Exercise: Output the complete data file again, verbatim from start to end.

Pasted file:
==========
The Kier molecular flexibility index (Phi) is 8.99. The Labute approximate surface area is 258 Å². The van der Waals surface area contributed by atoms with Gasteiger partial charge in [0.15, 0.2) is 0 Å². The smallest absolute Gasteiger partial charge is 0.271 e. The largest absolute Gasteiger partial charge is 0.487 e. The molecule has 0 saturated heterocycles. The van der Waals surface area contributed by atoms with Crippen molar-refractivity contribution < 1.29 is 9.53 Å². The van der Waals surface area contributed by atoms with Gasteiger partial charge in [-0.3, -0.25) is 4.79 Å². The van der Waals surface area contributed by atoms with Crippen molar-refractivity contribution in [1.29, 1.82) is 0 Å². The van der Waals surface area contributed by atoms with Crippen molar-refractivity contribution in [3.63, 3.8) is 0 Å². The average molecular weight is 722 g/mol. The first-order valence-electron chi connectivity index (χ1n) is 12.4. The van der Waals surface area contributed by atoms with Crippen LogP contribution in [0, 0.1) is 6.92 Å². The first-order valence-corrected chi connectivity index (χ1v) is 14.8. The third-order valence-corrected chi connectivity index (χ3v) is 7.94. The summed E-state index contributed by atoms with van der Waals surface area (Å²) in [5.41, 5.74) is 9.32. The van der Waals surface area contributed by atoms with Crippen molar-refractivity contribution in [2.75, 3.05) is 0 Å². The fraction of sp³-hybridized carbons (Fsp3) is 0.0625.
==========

The Kier molecular flexibility index (Phi) is 8.99. The Labute approximate surface area is 258 Å². The van der Waals surface area contributed by atoms with Gasteiger partial charge in [0.15, 0.2) is 0 Å². The smallest absolute Gasteiger partial charge is 0.271 e. The largest absolute Gasteiger partial charge is 0.487 e. The molecule has 0 saturated heterocycles. The van der Waals surface area contributed by atoms with Crippen molar-refractivity contribution < 1.29 is 9.53 Å². The van der Waals surface area contributed by atoms with Gasteiger partial charge in [-0.3, -0.25) is 4.79 Å². The van der Waals surface area contributed by atoms with Crippen molar-refractivity contribution in [1.29, 1.82) is 0 Å². The van der Waals surface area contributed by atoms with Crippen molar-refractivity contribution in [3.63, 3.8) is 0 Å². The average molecular weight is 722 g/mol. The first-order valence-electron chi connectivity index (χ1n) is 12.4. The van der Waals surface area contributed by atoms with Crippen LogP contribution in [0, 0.1) is 6.92 Å². The first-order valence-corrected chi connectivity index (χ1v) is 14.8. The third-order valence-corrected chi connectivity index (χ3v) is 7.94. The summed E-state index contributed by atoms with van der Waals surface area (Å²) in [5.41, 5.74) is 9.32. The van der Waals surface area contributed by atoms with Crippen molar-refractivity contribution in [2.75, 3.05) is 0 Å². The fraction of sp³-hybridized carbons (Fsp3) is 0.0625.